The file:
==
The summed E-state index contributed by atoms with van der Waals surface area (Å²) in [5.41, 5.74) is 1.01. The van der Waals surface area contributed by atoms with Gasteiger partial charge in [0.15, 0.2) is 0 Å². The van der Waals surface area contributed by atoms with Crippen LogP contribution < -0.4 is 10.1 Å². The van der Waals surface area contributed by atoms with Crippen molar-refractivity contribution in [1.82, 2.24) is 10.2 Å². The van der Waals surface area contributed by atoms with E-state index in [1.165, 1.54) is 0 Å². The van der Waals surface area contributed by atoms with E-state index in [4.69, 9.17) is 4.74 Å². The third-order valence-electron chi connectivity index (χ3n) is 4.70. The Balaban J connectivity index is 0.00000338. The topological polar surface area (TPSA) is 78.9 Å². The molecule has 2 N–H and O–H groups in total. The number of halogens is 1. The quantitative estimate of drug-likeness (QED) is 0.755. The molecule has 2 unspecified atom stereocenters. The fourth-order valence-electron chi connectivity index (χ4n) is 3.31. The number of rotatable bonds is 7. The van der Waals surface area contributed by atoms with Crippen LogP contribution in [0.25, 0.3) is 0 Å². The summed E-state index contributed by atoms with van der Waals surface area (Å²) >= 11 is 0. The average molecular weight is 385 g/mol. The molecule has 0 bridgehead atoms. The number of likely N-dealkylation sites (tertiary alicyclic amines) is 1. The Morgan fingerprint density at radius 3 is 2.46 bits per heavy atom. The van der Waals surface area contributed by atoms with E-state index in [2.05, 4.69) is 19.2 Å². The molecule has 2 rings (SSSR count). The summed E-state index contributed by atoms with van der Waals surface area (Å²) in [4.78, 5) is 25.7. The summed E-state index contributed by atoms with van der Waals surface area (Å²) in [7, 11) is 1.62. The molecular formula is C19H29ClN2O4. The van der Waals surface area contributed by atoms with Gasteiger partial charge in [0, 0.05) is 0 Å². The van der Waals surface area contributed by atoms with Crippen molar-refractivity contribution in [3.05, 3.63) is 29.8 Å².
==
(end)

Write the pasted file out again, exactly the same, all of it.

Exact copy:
The summed E-state index contributed by atoms with van der Waals surface area (Å²) in [5.41, 5.74) is 1.01. The van der Waals surface area contributed by atoms with Gasteiger partial charge in [0.15, 0.2) is 0 Å². The van der Waals surface area contributed by atoms with Crippen LogP contribution < -0.4 is 10.1 Å². The van der Waals surface area contributed by atoms with Crippen molar-refractivity contribution in [1.82, 2.24) is 10.2 Å². The van der Waals surface area contributed by atoms with E-state index in [1.165, 1.54) is 0 Å². The van der Waals surface area contributed by atoms with E-state index in [4.69, 9.17) is 4.74 Å². The third-order valence-electron chi connectivity index (χ3n) is 4.70. The Balaban J connectivity index is 0.00000338. The topological polar surface area (TPSA) is 78.9 Å². The molecule has 2 N–H and O–H groups in total. The number of halogens is 1. The quantitative estimate of drug-likeness (QED) is 0.755. The molecule has 2 unspecified atom stereocenters. The fourth-order valence-electron chi connectivity index (χ4n) is 3.31. The number of rotatable bonds is 7. The van der Waals surface area contributed by atoms with Crippen LogP contribution in [0.25, 0.3) is 0 Å². The summed E-state index contributed by atoms with van der Waals surface area (Å²) >= 11 is 0. The average molecular weight is 385 g/mol. The molecule has 0 bridgehead atoms. The number of likely N-dealkylation sites (tertiary alicyclic amines) is 1. The Morgan fingerprint density at radius 3 is 2.46 bits per heavy atom. The van der Waals surface area contributed by atoms with E-state index in [2.05, 4.69) is 19.2 Å². The molecule has 2 rings (SSSR count). The summed E-state index contributed by atoms with van der Waals surface area (Å²) in [4.78, 5) is 25.7. The summed E-state index contributed by atoms with van der Waals surface area (Å²) in [7, 11) is 1.62. The molecular formula is C19H29ClN2O4. The van der Waals surface area contributed by atoms with Gasteiger partial charge in [0, 0.05) is 0 Å². The van der Waals surface area contributed by atoms with Crippen molar-refractivity contribution in [3.05, 3.63) is 29.8 Å².